You want to read something really, really dumb?
Imitation Across Industries Is More Efficient and Effective Than Blue-Sky Creativity and Innovation.
This is one of the arguments advanced in a study
of 1,300 publicly traded U.S. companies in fifty-five industries
conducted by Chuck Lucier of Booz Allen Hamilton. Apparently,
Lucier found "that only four broad ideas, copied over and over again in
one sector after another, accounted for 80 percent of the breakout
businesses created between 1965 and 1995: power retailing,
megabranding, focus/simplify/standardize, and the value chain bypass."
Here's my emphatic response: %@$#*&$%#!
The data from Lucier's study may be accurate, but I'm simply not prepared to endorse the conclusion,
and I don't think you should either. Imitation may be the most
sincere form of flattery, but there can be no question that it is also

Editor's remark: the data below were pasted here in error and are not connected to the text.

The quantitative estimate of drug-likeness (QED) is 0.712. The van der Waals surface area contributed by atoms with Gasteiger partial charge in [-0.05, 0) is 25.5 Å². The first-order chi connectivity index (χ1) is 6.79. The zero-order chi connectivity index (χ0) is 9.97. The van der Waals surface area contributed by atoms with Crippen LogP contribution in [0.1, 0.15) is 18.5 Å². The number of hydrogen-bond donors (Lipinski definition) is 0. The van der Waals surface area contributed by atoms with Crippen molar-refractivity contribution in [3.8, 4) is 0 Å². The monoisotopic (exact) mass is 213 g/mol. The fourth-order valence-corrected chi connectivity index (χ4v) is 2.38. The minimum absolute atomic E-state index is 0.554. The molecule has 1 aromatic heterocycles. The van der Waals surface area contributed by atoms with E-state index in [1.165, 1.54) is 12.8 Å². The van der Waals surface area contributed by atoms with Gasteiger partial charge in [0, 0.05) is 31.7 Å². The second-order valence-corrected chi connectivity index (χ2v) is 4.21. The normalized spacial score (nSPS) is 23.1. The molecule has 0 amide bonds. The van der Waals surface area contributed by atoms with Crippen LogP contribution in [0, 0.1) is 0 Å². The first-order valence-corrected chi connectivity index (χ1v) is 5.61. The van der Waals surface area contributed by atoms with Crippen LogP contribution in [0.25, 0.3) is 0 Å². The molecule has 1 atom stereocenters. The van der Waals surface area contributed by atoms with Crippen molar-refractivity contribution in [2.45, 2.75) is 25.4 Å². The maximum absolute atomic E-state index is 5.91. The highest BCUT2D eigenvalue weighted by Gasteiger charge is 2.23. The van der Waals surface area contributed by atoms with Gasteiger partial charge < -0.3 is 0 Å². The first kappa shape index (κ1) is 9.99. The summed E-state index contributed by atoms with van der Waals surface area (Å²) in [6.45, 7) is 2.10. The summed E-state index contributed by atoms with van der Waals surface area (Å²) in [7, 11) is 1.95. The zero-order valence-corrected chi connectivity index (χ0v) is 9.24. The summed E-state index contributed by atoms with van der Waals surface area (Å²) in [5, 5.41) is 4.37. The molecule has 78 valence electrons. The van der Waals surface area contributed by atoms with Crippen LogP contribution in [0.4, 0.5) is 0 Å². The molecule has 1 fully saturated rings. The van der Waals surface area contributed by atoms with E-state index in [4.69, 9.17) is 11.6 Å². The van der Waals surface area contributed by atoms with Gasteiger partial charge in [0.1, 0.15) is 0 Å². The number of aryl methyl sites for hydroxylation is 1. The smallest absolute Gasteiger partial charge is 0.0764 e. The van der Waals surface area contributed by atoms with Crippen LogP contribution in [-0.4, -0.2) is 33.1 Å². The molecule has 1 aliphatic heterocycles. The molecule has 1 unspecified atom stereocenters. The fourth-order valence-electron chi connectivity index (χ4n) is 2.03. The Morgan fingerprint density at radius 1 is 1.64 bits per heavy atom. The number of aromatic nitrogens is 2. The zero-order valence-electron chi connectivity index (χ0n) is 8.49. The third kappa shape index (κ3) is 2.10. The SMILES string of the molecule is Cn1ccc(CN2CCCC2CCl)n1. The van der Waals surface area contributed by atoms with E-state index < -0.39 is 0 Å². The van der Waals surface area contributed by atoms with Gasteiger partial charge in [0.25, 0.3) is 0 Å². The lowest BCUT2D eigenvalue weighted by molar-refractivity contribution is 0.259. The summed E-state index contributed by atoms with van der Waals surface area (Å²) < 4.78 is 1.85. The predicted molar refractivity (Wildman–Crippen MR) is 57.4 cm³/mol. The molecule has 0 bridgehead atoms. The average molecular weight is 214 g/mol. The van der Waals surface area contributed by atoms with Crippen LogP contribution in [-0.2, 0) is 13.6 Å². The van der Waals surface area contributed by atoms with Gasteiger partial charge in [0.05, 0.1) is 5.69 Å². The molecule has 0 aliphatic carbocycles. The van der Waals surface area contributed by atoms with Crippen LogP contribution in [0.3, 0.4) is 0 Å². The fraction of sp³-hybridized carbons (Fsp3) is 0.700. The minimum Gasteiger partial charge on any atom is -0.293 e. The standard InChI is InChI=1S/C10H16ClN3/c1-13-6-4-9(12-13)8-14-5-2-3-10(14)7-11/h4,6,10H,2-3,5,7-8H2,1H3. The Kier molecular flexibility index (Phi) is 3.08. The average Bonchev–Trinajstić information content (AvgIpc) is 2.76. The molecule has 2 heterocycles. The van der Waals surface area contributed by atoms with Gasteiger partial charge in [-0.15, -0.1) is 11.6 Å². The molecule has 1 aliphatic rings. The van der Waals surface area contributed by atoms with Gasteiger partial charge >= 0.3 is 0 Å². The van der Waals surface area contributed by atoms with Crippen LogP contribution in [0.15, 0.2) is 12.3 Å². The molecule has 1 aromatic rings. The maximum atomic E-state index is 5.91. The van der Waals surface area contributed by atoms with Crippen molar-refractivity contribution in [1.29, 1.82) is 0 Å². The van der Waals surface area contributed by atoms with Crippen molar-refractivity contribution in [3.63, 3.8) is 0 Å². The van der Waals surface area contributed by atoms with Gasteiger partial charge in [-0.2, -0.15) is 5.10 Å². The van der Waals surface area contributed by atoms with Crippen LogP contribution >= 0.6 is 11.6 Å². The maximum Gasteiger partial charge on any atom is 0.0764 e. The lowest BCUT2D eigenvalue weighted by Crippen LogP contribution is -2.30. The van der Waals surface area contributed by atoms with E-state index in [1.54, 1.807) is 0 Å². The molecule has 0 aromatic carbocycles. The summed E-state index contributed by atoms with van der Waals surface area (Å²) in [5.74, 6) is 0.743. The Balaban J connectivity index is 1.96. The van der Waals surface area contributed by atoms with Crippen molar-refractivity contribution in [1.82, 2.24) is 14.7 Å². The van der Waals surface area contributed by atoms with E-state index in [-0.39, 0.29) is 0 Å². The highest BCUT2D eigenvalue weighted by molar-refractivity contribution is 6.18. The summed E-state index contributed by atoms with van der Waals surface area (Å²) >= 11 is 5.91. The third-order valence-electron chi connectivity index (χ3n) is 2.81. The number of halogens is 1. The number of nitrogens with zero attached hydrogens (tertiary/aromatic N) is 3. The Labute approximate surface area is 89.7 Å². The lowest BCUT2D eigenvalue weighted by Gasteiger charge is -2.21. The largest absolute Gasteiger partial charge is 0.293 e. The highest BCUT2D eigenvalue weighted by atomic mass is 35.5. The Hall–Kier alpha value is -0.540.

the surest indicator of a moribund organization, and it is absolutely
shameful to think of it as a legitimate success strategy.
Innovation was such a critical element of America's economic growth and
leadership throughout the 20th Century, and I am hopeful that we will
not surrender our national commitment to innovation going forward just
because we think it might be easier and cheaper to imitate the ideas of
To be honest, I'm a little annoyed that it is even necessary to respond to such a study. It is already quite difficult to catalyze innovation in many organizations, so the last thing we need is to give the naysayers more ammunition. But as daily innovators, we need to inform ourselves about the ideas that are the enemies of innovation. While the language may seem a bit harsh, I really do mean "enemies" because as DIs we are on the front lines of a pitched battle for the soul of our organizations, a protracted struggle against playing it safe, being ordinary and embracing mediocrity. And we must never surrender.